Not many hardworking high school students turn down an offer to attend Harvard, but Gabe Vazquez was never one to follow conventional routes to success.
The first of four children born to the son of a Mexican immigrant from a small farming community, Vazquez blazed his own path to success, always choosing what felt right over what may have sounded right. Vazquez’s father moved from Mexico to Dallas, putting himself through technical school by repairing consumer electronics, and his mother was a social worker.
“My upbringing brought a lot of humility, which I think is a good thing, and my parents sacrificed to give us opportunities,” says Vazquez, whose rise into the professional world has been meteoric: at the age of 38, Vazquez is vice president and chief legal officer at TXU Energy, the largest retail electricity provider in the state of Texas.
When Vazquez declined offers from both Harvard and Stanford to instead attend Southern Methodist University, many of his peers didn’t understand. SMU offered a full financial ride, which meant it would be much easier for Vazquez’s parents to put his other three siblings through college. More importantly, SMU was close to home. Familial roots have always been important to Vazquez, but it wasn’t just the physical distance that made Harvard and Stanford seem too far away—Vazquez was wary of losing his sense of authenticity amid the entrenched notions that others have about Ivy League graduates. “At SMU, I felt like I wouldn’t fall into the trap of thinking I was guaranteed success. I thought, ‘If I’m going to choose my own path, SMU is just as good a place to start.’”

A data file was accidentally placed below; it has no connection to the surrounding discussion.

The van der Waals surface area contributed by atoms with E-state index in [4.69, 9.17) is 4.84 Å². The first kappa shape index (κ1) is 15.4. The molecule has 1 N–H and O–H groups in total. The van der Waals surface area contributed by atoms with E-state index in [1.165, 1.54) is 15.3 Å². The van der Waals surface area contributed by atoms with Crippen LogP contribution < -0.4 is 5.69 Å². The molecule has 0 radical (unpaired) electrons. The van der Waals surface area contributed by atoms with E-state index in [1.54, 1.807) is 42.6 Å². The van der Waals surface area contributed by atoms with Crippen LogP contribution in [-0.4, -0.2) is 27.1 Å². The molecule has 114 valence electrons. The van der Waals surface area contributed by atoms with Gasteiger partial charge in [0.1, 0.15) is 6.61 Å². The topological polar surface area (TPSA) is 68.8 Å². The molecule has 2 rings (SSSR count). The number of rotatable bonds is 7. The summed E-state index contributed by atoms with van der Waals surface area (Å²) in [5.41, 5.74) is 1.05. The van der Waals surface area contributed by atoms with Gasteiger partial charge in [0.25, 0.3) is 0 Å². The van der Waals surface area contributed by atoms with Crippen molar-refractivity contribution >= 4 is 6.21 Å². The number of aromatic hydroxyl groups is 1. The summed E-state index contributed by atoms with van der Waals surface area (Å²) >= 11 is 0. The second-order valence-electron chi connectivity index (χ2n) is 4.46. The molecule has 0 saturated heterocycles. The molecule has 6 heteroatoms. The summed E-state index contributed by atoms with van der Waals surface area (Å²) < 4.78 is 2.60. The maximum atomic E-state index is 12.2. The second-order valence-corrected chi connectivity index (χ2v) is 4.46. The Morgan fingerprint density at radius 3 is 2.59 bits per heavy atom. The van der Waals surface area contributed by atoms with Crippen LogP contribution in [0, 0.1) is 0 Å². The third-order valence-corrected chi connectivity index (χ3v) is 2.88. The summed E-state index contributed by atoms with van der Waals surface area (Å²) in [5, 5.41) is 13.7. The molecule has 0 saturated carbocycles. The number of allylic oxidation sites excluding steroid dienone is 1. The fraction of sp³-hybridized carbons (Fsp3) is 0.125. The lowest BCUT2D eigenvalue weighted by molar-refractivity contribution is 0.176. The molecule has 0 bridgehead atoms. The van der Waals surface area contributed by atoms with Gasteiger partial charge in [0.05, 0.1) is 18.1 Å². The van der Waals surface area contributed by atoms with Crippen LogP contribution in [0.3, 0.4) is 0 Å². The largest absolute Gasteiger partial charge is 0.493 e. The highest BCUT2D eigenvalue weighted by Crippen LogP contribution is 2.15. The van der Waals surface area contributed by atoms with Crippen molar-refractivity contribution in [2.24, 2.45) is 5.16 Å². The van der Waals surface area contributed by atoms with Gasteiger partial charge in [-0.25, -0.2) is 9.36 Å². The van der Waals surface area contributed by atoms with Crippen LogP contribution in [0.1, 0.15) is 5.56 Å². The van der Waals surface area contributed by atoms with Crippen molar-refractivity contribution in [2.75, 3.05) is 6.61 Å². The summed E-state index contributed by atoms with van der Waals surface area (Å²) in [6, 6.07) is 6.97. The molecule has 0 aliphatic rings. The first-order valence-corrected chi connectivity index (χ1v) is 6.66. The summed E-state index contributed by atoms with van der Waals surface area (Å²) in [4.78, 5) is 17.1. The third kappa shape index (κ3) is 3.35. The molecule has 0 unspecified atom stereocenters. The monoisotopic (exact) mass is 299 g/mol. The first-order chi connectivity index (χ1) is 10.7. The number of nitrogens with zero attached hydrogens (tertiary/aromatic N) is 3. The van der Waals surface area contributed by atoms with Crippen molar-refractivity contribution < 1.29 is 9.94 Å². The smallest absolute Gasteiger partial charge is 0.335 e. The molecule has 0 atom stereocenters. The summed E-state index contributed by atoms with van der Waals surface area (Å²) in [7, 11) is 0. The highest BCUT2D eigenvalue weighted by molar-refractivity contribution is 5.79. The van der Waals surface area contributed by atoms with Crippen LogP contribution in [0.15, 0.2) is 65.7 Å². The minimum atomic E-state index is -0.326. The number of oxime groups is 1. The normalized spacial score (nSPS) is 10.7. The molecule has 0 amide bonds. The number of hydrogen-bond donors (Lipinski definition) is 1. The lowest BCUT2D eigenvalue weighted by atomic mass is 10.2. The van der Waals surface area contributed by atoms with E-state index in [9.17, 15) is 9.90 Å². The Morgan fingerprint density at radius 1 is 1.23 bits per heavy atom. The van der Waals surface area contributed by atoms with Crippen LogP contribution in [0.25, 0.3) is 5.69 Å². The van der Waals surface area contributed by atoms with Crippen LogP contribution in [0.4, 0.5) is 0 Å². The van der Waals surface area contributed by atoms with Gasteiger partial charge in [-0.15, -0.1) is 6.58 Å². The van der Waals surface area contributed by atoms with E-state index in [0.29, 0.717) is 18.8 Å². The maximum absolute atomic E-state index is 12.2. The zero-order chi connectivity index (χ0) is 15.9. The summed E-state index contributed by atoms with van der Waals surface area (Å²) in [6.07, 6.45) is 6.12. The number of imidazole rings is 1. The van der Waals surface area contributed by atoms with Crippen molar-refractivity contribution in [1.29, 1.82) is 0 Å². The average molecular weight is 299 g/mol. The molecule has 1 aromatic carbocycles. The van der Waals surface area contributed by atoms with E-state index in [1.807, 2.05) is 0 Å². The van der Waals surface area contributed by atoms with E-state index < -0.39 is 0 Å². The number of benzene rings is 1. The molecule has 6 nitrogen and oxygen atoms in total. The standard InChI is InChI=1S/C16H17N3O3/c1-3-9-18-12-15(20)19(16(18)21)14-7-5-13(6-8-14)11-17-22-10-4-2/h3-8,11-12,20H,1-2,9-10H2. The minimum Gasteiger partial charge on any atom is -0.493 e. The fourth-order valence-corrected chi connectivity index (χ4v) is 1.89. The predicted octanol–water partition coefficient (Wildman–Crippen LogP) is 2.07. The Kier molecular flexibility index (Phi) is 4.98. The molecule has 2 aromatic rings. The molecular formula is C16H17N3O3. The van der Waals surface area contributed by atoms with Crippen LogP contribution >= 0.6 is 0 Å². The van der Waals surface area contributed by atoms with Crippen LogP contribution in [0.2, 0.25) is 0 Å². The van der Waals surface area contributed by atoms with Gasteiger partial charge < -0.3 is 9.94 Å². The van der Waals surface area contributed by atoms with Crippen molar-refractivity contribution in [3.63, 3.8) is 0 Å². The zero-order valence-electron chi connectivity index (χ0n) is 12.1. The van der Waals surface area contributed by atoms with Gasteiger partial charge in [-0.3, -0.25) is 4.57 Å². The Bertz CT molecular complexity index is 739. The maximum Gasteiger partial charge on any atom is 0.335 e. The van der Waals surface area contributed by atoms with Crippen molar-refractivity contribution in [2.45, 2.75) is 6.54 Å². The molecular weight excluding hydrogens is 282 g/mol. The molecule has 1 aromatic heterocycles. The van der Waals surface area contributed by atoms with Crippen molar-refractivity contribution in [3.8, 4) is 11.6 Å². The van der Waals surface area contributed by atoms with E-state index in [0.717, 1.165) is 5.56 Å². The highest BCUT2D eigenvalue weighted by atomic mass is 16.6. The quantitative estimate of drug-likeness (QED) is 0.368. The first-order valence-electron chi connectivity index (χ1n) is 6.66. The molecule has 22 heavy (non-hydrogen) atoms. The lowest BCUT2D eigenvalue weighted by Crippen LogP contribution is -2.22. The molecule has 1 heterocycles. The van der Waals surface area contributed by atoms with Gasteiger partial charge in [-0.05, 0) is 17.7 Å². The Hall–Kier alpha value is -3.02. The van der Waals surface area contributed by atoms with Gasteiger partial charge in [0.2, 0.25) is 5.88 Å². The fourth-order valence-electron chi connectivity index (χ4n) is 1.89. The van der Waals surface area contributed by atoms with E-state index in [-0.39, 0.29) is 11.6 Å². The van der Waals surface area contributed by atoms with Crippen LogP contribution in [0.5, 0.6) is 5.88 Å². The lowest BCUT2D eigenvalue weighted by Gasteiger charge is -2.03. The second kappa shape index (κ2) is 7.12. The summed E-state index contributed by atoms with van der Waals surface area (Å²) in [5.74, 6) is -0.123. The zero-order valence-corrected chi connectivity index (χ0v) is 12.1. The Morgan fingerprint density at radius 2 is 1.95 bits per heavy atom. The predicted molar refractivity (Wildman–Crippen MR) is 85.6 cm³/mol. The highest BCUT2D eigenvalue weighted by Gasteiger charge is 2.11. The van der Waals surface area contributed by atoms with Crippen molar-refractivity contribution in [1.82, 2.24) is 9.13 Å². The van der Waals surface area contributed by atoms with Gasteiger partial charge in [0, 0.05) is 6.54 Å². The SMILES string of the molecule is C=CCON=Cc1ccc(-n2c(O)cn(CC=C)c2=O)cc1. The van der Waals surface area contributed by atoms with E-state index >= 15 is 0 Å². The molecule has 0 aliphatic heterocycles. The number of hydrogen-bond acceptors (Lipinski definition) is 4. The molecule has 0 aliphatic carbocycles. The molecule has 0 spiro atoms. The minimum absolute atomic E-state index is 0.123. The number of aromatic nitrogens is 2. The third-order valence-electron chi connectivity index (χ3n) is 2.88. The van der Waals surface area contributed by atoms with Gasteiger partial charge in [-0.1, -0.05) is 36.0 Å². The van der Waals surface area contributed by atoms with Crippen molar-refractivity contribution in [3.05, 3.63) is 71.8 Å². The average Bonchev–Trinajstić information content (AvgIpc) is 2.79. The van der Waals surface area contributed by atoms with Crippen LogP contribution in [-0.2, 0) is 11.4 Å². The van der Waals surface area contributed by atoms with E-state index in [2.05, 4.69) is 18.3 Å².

After graduating magna cum laude with a liberal arts degree at SMU, Vazquez’s career trajectory began to unfurl quickly. He was accepted to SMU’s Dedman School of Law under the prestigious Sarah T. Hughes Fellowship; he worked at the Supreme Court of Texas as a recipient of the William E. Collins Clerkship; and he was inducted into the Order of The Barristers, an organization dedicated to service and leadership.
After passing the bar exam in 2002, he chose to accept an employment offer from Gardere Wynne Sewell, even though the firm was strategically growing slower than some of the others who were recruiting him, including the Dallas law firm Haynes and Boone. Vazquez, who interned at both firms, felt like he would have “more of an opportunity to have an impact at Gardere.”
“Haynes and Boone had a much larger summer associate class that summer than Gardere, so I felt like I could position myself to be a more valuable attorney at Gardere sooner,” he says.